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New Ohio County schools chief gets 4-year contract

Intelligencer/Wheeling News-Register photo to by Joselyn King Ohio County Board of Education members Sarah Koegler, left, Gary Kestner and board President Shane Mallett speak on issues during Monday night’s board of education meeting.
Intelligencer/Wheeling News-Register photo to by Joselyn King
Ohio County Board of Education members Sarah Koegler, left, Gary Kestner and board President Shane Mallett speak on issues during Monday night’s board of education meeting.

WHEELING, W.Va. — Woodsdale Elementary School Principal Kimberly Miller will get four years to prove herself – and a starting salary of $138,000 annually – when she takes over as superintendent of Ohio County Schools on July 1.

Board of education members voted 3-1 Monday night to approve a four-year contract for Miller that pays her $138,000 the first year, $142,000 the second year, $146,000 in year three, and $150,000 for the final year. The contract becomes effective July 1, and extends through June 30, 2020.

Under the agreement, Miller gets 20 days of vacation annually, as well as 1.5 days of personal leave each month. She will have the option to be paid for any unused days at the end of the year, or carry them over to the following year.

Miller also will get a vehicle and a credit card in the school district’s name to be used only for school-related purposes, and benefits.

Board President Shane Mallett and board members Gary Kestner and Tim Birch voted to approve the four-year contract, with Sarah Koegler voting in opposition. Member Christine Carder was not present at Monday’s meeting, and did not phone in to listen.

Koegler said she still supported Miller to be the next superintendent, but she was not in favor of offering any superintendent candidate a four-year contract. Koegler instead wanted to see Miller offered a two-year contract.

Superintendents are required to have a minimum of a one-year contract, but no more than four years, according to Koegler. Sixteen of the 55 county superintendents in the state have four-year contracts.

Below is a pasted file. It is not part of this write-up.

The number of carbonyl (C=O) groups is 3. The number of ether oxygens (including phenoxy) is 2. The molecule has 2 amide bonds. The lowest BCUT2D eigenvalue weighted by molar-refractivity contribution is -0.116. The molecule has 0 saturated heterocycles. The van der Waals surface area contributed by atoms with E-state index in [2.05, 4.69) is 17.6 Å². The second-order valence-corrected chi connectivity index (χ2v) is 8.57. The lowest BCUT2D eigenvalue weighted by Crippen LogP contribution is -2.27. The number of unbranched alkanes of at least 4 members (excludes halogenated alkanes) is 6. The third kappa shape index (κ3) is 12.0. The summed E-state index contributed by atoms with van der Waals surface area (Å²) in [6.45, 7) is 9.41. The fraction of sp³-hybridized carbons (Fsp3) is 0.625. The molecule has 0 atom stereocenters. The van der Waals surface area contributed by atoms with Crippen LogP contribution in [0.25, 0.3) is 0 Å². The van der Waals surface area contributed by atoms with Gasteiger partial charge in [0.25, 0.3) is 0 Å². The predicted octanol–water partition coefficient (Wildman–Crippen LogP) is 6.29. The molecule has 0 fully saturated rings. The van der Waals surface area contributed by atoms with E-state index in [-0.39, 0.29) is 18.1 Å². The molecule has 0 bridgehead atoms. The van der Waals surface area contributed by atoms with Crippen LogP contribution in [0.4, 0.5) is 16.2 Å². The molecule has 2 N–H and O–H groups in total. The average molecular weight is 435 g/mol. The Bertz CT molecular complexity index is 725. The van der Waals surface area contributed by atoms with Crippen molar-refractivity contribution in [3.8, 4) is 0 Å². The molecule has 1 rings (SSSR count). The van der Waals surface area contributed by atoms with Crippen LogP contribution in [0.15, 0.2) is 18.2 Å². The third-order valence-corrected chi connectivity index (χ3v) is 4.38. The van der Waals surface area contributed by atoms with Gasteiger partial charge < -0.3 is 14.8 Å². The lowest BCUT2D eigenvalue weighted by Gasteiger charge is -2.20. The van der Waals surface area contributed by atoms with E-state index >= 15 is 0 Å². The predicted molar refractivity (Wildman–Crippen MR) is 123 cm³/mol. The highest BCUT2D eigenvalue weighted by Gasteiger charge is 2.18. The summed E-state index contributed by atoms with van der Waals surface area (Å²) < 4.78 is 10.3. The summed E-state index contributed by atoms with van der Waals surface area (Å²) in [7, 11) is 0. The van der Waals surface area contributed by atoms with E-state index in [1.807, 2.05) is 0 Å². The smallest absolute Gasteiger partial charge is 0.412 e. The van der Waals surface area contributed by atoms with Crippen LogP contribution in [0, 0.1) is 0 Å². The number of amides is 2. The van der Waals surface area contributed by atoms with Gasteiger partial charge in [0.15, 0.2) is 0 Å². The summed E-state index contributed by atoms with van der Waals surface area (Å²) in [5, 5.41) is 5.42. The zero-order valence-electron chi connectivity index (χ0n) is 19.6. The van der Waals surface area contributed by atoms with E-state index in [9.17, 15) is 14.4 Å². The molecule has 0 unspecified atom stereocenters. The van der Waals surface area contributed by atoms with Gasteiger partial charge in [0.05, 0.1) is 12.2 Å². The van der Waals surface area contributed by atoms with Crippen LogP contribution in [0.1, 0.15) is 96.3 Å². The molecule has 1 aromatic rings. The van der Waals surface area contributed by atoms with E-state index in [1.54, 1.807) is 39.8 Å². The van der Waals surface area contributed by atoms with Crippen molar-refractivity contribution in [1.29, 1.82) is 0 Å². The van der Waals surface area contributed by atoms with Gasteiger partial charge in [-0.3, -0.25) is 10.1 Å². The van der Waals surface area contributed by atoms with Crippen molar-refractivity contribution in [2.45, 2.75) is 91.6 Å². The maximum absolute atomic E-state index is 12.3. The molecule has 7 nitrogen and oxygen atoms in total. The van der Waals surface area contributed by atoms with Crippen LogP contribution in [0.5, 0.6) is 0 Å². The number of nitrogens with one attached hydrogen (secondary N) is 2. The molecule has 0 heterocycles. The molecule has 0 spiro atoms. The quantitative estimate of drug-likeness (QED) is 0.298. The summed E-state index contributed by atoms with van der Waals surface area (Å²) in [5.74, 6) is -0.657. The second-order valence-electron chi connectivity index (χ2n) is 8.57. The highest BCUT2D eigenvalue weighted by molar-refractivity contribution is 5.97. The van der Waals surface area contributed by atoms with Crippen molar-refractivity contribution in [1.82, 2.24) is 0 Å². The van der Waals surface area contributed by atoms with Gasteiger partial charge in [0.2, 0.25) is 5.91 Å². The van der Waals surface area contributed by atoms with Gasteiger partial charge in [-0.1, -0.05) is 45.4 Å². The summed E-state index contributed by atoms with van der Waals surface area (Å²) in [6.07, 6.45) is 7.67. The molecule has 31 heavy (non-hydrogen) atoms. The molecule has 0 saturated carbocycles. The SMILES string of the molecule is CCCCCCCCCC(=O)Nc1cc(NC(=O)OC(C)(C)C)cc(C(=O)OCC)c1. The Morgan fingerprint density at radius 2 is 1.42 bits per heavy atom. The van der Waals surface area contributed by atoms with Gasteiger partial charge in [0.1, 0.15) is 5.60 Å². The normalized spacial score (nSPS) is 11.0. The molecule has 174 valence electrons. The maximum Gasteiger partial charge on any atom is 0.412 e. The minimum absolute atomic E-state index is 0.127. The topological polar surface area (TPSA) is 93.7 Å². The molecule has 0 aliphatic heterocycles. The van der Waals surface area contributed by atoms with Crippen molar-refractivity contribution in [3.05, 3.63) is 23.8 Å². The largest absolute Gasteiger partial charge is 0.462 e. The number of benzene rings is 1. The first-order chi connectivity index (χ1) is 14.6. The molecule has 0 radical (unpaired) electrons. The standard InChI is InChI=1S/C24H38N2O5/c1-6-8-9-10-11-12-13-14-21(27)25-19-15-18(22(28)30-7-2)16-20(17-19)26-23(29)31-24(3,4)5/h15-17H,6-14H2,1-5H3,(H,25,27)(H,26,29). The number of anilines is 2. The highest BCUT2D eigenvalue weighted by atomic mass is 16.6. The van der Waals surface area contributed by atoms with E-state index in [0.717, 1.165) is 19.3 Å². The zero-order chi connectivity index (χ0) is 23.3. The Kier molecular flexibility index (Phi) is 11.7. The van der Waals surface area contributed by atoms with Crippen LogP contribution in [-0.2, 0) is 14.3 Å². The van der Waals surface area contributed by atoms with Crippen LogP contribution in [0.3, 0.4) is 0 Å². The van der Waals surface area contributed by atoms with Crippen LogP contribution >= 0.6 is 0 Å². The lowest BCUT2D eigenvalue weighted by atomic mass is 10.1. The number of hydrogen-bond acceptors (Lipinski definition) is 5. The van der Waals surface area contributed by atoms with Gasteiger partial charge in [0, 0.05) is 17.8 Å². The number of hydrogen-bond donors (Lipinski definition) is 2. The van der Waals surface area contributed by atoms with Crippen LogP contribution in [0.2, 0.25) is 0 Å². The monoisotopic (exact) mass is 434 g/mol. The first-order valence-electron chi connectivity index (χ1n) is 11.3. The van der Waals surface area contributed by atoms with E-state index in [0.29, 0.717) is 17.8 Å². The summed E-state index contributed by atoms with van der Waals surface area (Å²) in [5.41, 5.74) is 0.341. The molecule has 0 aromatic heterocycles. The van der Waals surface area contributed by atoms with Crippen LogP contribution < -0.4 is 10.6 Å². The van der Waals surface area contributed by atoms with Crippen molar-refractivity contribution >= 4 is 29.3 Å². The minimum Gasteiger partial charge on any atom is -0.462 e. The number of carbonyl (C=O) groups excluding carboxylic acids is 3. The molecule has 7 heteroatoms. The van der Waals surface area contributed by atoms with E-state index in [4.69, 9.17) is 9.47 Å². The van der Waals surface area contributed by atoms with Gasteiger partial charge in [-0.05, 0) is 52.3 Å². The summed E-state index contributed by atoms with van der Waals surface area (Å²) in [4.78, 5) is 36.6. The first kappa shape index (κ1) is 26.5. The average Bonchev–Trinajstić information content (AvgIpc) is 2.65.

“My concern still stands. … This has nothing to do with Dr. Miller. I’m confident she is going to do a great job or I wouldn’t have supported her hire,” Koegler said.

Mallett negotiated the contract with Miller, and called the agreement achieved “a middle-ground contract.”

“I believe Dr. Miller is a known commodity,” he said. “She is a nationally recognized teacher … a nationally recognized principal. I have to disagree with you, Mrs. Koegler. The last meeting you said you would do everything you could to support Dr. Miller. The best support we can give her under the circumstances is a four-year contract to show her that we do believe in her and support her work.”

Koegler responded she does support Miller, but that she and Mallett just had a difference in opinion as to what to offer her.

“I’m disappointed in the four-year contract,” she said.

Miller will succeed current Superintendent Dianna Vargo, who is paid $150,000 annually in the final year of her four-year contract, which board members voted 3-2 not to renew on Dec. 29.

Kestner said during Monday’s meeting he was informed by the West Virginia Ethics Commission on March 3 that Carder filed a complaint against him, Mallett, and Birch. This was dismissed by a probable cause review board “on the grounds the allegations did not constitute a material violation of the ethics law,” he said.

Kestner said what followed the Dec. 29 action by the board was a “concerted effort of name-calling, and petty self-serving comments on social media and conventional media” directed at the three board members – Kestner, Mallett and Birch – who voted not to renew Vargo’s contract.

“We were called sexist, uninformed … sleazy… and pursuing some nefarious, undefined personal agendas,” Kestner said. “Fellow board member Christine Carder went so far as to accuse the three majority board members of intentionally trying to destroy the future of Ohio County Schools.”

This was done to foment public opinion against the board members prior to a Jan. 29 town hall meeting at Wheeling Park High School to discuss the hiring of a new superintendent, according to Kestner.

“Again, the filing of a groundless ethics complaint by Christine Carder, and the accompanying statement of facts to support the complaint, indicate to me we have a board member willing to violate the confidentiality of executive sessions in an effort to further her own political goals,” he said.

When contacted after the meeting, Carder said she had no response to Kestner’s statement.

She did explain the complaint she filed against Kestner, Mallett and Birch accused them of collusion, and working together to plan their vote on Vargo’s contract prior to the Dec. 29 meeting.

“I asked them before the meeting, are you planning not to renew Dianna’s contract?” Carder said. “They wouldn’t answer me. I will say if I had been there, I would have voted with Sarah. I would have voted against the four year contract.”

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